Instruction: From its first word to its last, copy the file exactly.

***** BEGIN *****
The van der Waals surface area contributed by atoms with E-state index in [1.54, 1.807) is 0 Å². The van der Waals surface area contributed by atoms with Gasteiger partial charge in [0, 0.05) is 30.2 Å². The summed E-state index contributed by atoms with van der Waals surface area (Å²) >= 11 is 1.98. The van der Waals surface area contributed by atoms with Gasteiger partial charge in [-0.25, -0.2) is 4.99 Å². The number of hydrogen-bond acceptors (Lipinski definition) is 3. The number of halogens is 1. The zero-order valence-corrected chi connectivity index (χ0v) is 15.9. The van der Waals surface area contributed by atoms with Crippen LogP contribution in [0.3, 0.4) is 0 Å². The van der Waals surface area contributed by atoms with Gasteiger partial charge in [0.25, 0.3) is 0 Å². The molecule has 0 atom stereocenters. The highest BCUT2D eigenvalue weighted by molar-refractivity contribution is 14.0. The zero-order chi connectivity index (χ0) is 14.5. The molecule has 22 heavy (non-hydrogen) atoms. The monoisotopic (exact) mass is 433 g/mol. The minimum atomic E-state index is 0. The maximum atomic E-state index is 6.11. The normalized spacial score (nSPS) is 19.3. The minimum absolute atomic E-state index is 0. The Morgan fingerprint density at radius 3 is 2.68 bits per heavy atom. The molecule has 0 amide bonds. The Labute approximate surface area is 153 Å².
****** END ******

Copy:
The van der Waals surface area contributed by atoms with E-state index in [1.54, 1.807) is 0 Å². The van der Waals surface area contributed by atoms with Gasteiger partial charge in [0, 0.05) is 30.2 Å². The summed E-state index contributed by atoms with van der Waals surface area (Å²) >= 11 is 1.98. The van der Waals surface area contributed by atoms with Gasteiger partial charge in [-0.25, -0.2) is 4.99 Å². The number of hydrogen-bond acceptors (Lipinski definition) is 3. The number of halogens is 1. The zero-order valence-corrected chi connectivity index (χ0v) is 15.9. The van der Waals surface area contributed by atoms with Crippen LogP contribution in [0.3, 0.4) is 0 Å². The van der Waals surface area contributed by atoms with Gasteiger partial charge in [0.25, 0.3) is 0 Å². The molecule has 0 atom stereocenters. The highest BCUT2D eigenvalue weighted by molar-refractivity contribution is 14.0. The zero-order chi connectivity index (χ0) is 14.5. The molecule has 22 heavy (non-hydrogen) atoms. The monoisotopic (exact) mass is 433 g/mol. The minimum atomic E-state index is 0. The maximum atomic E-state index is 6.11. The normalized spacial score (nSPS) is 19.3. The minimum absolute atomic E-state index is 0. The Morgan fingerprint density at radius 3 is 2.68 bits per heavy atom. The molecule has 0 amide bonds. The Labute approximate surface area is 153 Å².